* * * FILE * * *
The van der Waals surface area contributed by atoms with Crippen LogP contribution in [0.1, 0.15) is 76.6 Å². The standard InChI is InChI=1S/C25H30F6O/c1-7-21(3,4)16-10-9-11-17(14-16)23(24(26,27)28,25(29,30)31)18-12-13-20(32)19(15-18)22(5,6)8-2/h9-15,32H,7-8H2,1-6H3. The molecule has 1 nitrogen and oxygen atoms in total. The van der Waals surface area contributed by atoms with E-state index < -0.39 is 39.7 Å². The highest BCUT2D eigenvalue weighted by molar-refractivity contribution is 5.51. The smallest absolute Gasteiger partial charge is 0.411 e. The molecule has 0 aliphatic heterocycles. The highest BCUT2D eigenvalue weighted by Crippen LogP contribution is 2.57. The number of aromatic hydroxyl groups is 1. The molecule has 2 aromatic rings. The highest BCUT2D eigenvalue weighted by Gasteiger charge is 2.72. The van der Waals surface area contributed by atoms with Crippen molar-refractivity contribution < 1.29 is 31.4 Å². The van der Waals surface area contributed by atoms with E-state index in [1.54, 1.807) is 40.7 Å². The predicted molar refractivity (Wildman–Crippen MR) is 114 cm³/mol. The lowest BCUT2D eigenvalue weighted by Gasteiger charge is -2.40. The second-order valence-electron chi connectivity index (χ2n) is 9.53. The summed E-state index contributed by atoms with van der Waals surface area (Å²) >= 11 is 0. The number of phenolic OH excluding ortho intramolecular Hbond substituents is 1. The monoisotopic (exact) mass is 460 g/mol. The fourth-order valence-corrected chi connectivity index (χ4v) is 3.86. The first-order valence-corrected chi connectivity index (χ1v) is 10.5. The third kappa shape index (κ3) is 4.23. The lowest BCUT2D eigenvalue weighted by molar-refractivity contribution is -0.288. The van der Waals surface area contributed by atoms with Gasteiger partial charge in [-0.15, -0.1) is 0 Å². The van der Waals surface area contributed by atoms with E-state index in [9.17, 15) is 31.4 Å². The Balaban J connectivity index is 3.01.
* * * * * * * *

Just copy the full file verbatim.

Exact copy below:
The van der Waals surface area contributed by atoms with Crippen LogP contribution in [0.1, 0.15) is 76.6 Å². The standard InChI is InChI=1S/C25H30F6O/c1-7-21(3,4)16-10-9-11-17(14-16)23(24(26,27)28,25(29,30)31)18-12-13-20(32)19(15-18)22(5,6)8-2/h9-15,32H,7-8H2,1-6H3. The molecule has 1 nitrogen and oxygen atoms in total. The van der Waals surface area contributed by atoms with E-state index < -0.39 is 39.7 Å². The highest BCUT2D eigenvalue weighted by molar-refractivity contribution is 5.51. The smallest absolute Gasteiger partial charge is 0.411 e. The molecule has 0 aliphatic heterocycles. The highest BCUT2D eigenvalue weighted by Crippen LogP contribution is 2.57. The number of aromatic hydroxyl groups is 1. The molecule has 2 aromatic rings. The highest BCUT2D eigenvalue weighted by Gasteiger charge is 2.72. The van der Waals surface area contributed by atoms with Crippen molar-refractivity contribution < 1.29 is 31.4 Å². The van der Waals surface area contributed by atoms with E-state index in [1.54, 1.807) is 40.7 Å². The predicted molar refractivity (Wildman–Crippen MR) is 114 cm³/mol. The lowest BCUT2D eigenvalue weighted by Gasteiger charge is -2.40. The second-order valence-electron chi connectivity index (χ2n) is 9.53. The summed E-state index contributed by atoms with van der Waals surface area (Å²) >= 11 is 0. The number of phenolic OH excluding ortho intramolecular Hbond substituents is 1. The monoisotopic (exact) mass is 460 g/mol. The fourth-order valence-corrected chi connectivity index (χ4v) is 3.86. The first-order valence-corrected chi connectivity index (χ1v) is 10.5. The third kappa shape index (κ3) is 4.23. The lowest BCUT2D eigenvalue weighted by molar-refractivity contribution is -0.288. The van der Waals surface area contributed by atoms with Gasteiger partial charge in [-0.15, -0.1) is 0 Å². The van der Waals surface area contributed by atoms with E-state index in [9.17, 15) is 31.4 Å². The Balaban J connectivity index is 3.01.